Soon after her death, my friend sat for some time in Mady’s room, remembering all that they had shared. She felt Mady’s presence with her as she sat there and, picking up pen and paper, wrote what she felt coming from her granddaughter in a moment of clear communication, heart to heart.

She read the words she had written to several of us at a retreat not long after. I asked if I could write them into a song. The song is Mady’s, her words to her beloved grandmother, pure and simple. The words are the words of a six year old child, but come from a profound understanding of the deepest of living truths. With blessings, here is Mady’s song for all of us who struggle with love and loss.
Mady’s Song

 God is love, and love is you and I
God is love, and love is you and I

It’s easy, it’s easy
You just gotta love each other
It’s easy, it’s so easy
You just gotta know you’re loved

God is love, don’t worry, just be happy
God is love, don’t worry, just be happy

Love is you, and I, and everybody
Love is you, and I, and everybody

In this world, we are all together
In this world, we are all together

Tuesday, May 6, 2014

Focus and Clearing

Clearing continues to be linked to focus for me. Since I wrote about clearing, my husband and I have done more clearing, sorting out possessions and emptying spaces. I feel lighter and freer.

The song I have been sitting on for a year or three was one track away from completion, at least as far as the recording goes…a very small bit of recording too. I finally just finished it, fueled by the sense of lightness opening up in my life. As I finished, as I put away the microphone, I realized that finishing recording projects is part of clearing for me, too. I have a backlog of songs written that are not recorded. I need to decide which ones I want to record and figure out a way to do that (I can’t play guitar because of carpal tunnel problems)…one song has a guitar part already recorded, and I am learning to play one of my instruments in a way that does not cause me harm…I will find a way to do this!

When I do, I think the clearing will be immense for me, and lead me places I can’t even imagine at this point. For several years, in the face of physical challenge, I have felt stuck. As I clear things and projects (sometimes just deciding that I won’t do some of them) doors will open before me. I don’t know what they will be yet, but experience tells me that they will open.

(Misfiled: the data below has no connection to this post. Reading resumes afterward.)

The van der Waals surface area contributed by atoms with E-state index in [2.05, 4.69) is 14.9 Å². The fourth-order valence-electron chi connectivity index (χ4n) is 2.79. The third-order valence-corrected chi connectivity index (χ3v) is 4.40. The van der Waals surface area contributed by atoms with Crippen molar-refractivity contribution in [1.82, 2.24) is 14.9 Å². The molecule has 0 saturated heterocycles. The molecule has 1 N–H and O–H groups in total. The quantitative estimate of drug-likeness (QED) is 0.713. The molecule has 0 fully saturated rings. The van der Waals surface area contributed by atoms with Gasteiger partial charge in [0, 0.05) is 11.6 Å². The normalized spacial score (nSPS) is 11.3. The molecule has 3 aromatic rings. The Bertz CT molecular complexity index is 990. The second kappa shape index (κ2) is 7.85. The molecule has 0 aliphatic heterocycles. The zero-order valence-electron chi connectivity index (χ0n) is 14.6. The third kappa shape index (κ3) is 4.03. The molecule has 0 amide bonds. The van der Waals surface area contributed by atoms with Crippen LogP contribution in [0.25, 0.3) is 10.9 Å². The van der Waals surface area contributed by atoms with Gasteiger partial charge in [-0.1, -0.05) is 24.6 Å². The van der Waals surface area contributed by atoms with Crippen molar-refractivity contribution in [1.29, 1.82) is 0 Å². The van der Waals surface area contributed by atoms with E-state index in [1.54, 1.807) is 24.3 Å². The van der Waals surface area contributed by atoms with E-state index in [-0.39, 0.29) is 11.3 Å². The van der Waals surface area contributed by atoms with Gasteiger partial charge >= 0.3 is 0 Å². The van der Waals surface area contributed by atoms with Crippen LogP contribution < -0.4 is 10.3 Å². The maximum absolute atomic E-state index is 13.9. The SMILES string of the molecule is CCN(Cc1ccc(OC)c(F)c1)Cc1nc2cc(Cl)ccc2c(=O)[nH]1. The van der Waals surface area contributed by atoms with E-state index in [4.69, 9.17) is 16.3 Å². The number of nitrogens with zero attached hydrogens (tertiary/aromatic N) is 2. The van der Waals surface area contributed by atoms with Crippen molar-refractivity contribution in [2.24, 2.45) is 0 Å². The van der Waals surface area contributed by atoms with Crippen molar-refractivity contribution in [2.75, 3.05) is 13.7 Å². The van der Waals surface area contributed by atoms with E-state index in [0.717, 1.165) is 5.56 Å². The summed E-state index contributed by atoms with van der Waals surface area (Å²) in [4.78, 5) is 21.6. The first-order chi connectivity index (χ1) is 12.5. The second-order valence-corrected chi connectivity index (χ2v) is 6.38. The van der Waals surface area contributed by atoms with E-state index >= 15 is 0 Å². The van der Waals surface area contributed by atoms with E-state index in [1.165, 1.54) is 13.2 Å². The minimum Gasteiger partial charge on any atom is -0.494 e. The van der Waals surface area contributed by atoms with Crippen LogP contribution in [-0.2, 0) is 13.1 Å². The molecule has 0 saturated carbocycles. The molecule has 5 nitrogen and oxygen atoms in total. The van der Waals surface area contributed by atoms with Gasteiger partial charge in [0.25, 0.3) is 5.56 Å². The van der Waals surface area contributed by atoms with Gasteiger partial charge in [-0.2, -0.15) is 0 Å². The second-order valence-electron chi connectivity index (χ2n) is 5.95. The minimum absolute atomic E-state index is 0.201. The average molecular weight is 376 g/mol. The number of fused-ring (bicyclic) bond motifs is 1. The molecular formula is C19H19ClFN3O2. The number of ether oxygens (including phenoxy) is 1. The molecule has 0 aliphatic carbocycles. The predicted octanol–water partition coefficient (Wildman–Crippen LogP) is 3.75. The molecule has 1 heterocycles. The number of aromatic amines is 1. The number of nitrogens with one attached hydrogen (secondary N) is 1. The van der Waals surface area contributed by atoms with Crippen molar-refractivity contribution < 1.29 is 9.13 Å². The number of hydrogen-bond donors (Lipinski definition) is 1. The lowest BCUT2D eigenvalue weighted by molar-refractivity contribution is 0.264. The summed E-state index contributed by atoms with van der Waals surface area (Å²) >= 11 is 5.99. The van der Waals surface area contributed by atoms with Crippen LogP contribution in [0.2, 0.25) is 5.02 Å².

Wednesday, April 23, 2014

Mind Seeking Drama

The steady stream of thoughts moving through the mind often seems benign. It is simply a background hum, always there and largely unnoticed. We don’t even question its presence.

When life is difficult, when we suffer, we still may not notice the mind at work, but we certainly are in its grip. Mind loves drama. It feeds on it. We are dragged willy-nilly on its quest for drama and its quest to deepen any drama that we have become entangled in.

I have been learning about this for many years and my quest has been for less internal drama, none if possible. What I have learned from teachers everywhere, past and present, is that we must observe the mind as an essential first step to detaching from the stories and dramas it so loves.

Observing the mind allows one to stand back from these stories and dramas. It gives one breathing space. The drama is caused by attachment to a thought or story that has run through the mind. This flow of thought through the mind is constant; it is nothing that we make; it simply is. When we stand back and watch we realize that we are not the drama and not the mind. The mind is a tool for us to use but it is not our essential being. It is our essential being that stands back to watch.

We have a lifetime of believing that this tool, the mind, is actually our essential self. It takes time to stand back and watch the mind in action, to begin to see the space between our essential self and this tool. It takes time to begin to see the stories we have created with the mind, the thoughts we have latched onto with the mind. It takes time to realize that these creations of the mind are not even real.

When we recognize the mind as a tool rather than our essential selves, then we can choose to train it. The observing continues, but we can add mindfulness into the process. We can choose to focus on a mantra, a prayer, an action (creating a piece of artwork or music) and we can keep bringing the mind back to this focus. Our mind becomes stronger, the tendency for it to run after drama lessens, and peace grows within us.